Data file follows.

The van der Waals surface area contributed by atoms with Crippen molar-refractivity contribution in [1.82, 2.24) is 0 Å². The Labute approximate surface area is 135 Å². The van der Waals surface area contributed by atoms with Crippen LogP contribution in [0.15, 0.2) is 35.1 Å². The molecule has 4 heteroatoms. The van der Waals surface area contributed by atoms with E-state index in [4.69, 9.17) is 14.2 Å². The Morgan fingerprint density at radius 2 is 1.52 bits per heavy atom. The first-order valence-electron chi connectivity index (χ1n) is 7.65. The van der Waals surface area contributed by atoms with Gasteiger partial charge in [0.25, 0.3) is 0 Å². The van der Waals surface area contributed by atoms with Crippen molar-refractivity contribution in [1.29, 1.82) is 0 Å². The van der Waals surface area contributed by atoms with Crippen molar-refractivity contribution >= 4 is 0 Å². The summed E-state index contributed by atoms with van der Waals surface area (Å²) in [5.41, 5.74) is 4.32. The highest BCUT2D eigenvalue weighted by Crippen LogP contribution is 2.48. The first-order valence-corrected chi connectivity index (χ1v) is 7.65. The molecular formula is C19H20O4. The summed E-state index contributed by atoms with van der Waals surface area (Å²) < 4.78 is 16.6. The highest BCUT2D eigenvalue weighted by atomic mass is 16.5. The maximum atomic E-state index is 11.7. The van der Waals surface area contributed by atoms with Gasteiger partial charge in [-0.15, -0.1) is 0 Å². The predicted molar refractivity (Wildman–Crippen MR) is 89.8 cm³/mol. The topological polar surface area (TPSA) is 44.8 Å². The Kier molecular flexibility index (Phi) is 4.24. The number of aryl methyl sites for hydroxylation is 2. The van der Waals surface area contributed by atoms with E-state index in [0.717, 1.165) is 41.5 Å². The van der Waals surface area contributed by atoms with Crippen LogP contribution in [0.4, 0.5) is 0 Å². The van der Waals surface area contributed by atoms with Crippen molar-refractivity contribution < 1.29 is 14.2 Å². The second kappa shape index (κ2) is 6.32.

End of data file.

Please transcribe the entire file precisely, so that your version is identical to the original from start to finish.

The van der Waals surface area contributed by atoms with Crippen molar-refractivity contribution in [1.82, 2.24) is 0 Å². The Labute approximate surface area is 135 Å². The van der Waals surface area contributed by atoms with Crippen LogP contribution in [0.15, 0.2) is 35.1 Å². The molecule has 4 heteroatoms. The van der Waals surface area contributed by atoms with E-state index in [4.69, 9.17) is 14.2 Å². The Morgan fingerprint density at radius 2 is 1.52 bits per heavy atom. The first-order valence-electron chi connectivity index (χ1n) is 7.65. The van der Waals surface area contributed by atoms with Gasteiger partial charge in [0.25, 0.3) is 0 Å². The van der Waals surface area contributed by atoms with Crippen molar-refractivity contribution in [1.29, 1.82) is 0 Å². The van der Waals surface area contributed by atoms with Crippen molar-refractivity contribution >= 4 is 0 Å². The summed E-state index contributed by atoms with van der Waals surface area (Å²) in [5.41, 5.74) is 4.32. The highest BCUT2D eigenvalue weighted by Crippen LogP contribution is 2.48. The first-order valence-corrected chi connectivity index (χ1v) is 7.65. The molecular formula is C19H20O4. The summed E-state index contributed by atoms with van der Waals surface area (Å²) < 4.78 is 16.6. The highest BCUT2D eigenvalue weighted by atomic mass is 16.5. The maximum atomic E-state index is 11.7. The van der Waals surface area contributed by atoms with Gasteiger partial charge in [-0.15, -0.1) is 0 Å². The predicted molar refractivity (Wildman–Crippen MR) is 89.8 cm³/mol. The topological polar surface area (TPSA) is 44.8 Å². The Kier molecular flexibility index (Phi) is 4.24. The number of aryl methyl sites for hydroxylation is 2. The van der Waals surface area contributed by atoms with E-state index in [0.717, 1.165) is 41.5 Å². The van der Waals surface area contributed by atoms with Crippen LogP contribution in [0.4, 0.5) is 0 Å². The van der Waals surface area contributed by atoms with Crippen molar-refractivity contribution < 1.29 is 14.2 Å². The second kappa shape index (κ2) is 6.32.